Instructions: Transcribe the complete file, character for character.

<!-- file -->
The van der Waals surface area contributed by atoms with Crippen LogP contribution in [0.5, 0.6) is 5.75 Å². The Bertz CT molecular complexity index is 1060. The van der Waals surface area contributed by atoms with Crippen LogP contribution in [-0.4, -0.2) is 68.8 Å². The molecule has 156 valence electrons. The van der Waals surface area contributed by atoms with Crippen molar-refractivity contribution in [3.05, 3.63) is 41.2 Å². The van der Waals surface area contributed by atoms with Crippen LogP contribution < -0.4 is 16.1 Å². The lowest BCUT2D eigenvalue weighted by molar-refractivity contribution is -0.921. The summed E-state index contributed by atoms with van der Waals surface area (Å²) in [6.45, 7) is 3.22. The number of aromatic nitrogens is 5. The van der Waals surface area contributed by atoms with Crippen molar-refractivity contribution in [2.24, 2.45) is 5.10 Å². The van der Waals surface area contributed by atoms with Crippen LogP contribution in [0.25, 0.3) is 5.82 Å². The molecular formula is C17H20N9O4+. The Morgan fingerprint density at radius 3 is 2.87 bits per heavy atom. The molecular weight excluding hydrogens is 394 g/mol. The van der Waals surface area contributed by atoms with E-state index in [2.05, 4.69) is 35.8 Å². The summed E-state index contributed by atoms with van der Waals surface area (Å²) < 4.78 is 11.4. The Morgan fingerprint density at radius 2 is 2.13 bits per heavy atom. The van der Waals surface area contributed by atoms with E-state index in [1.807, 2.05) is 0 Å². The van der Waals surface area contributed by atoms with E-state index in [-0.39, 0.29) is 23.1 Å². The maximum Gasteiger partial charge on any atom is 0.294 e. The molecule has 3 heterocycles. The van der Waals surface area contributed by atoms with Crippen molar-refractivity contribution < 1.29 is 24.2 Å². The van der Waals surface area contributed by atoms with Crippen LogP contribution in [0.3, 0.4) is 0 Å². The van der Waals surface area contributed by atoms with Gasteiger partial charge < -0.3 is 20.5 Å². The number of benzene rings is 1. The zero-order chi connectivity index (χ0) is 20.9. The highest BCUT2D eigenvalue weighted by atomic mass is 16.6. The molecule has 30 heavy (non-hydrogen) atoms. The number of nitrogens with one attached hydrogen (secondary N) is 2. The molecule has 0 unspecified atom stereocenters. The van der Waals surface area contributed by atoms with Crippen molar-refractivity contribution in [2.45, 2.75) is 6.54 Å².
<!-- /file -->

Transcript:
The van der Waals surface area contributed by atoms with Crippen LogP contribution in [0.5, 0.6) is 5.75 Å². The Bertz CT molecular complexity index is 1060. The van der Waals surface area contributed by atoms with Crippen LogP contribution in [-0.4, -0.2) is 68.8 Å². The molecule has 156 valence electrons. The van der Waals surface area contributed by atoms with Crippen molar-refractivity contribution in [3.05, 3.63) is 41.2 Å². The van der Waals surface area contributed by atoms with Crippen LogP contribution < -0.4 is 16.1 Å². The lowest BCUT2D eigenvalue weighted by molar-refractivity contribution is -0.921. The summed E-state index contributed by atoms with van der Waals surface area (Å²) in [6.45, 7) is 3.22. The number of aromatic nitrogens is 5. The van der Waals surface area contributed by atoms with Crippen molar-refractivity contribution in [2.24, 2.45) is 5.10 Å². The van der Waals surface area contributed by atoms with Crippen LogP contribution in [0.25, 0.3) is 5.82 Å². The molecular formula is C17H20N9O4+. The Morgan fingerprint density at radius 3 is 2.87 bits per heavy atom. The molecular weight excluding hydrogens is 394 g/mol. The van der Waals surface area contributed by atoms with E-state index in [2.05, 4.69) is 35.8 Å². The summed E-state index contributed by atoms with van der Waals surface area (Å²) < 4.78 is 11.4. The Morgan fingerprint density at radius 2 is 2.13 bits per heavy atom. The van der Waals surface area contributed by atoms with E-state index in [1.807, 2.05) is 0 Å². The van der Waals surface area contributed by atoms with E-state index in [-0.39, 0.29) is 23.1 Å². The maximum Gasteiger partial charge on any atom is 0.294 e. The molecule has 3 heterocycles. The van der Waals surface area contributed by atoms with Crippen molar-refractivity contribution < 1.29 is 24.2 Å². The van der Waals surface area contributed by atoms with Crippen LogP contribution in [0.3, 0.4) is 0 Å². The van der Waals surface area contributed by atoms with Gasteiger partial charge < -0.3 is 20.5 Å². The number of benzene rings is 1. The zero-order chi connectivity index (χ0) is 20.9. The highest BCUT2D eigenvalue weighted by atomic mass is 16.6. The molecule has 30 heavy (non-hydrogen) atoms. The number of nitrogens with one attached hydrogen (secondary N) is 2. The molecule has 0 unspecified atom stereocenters. The van der Waals surface area contributed by atoms with Crippen molar-refractivity contribution in [2.45, 2.75) is 6.54 Å².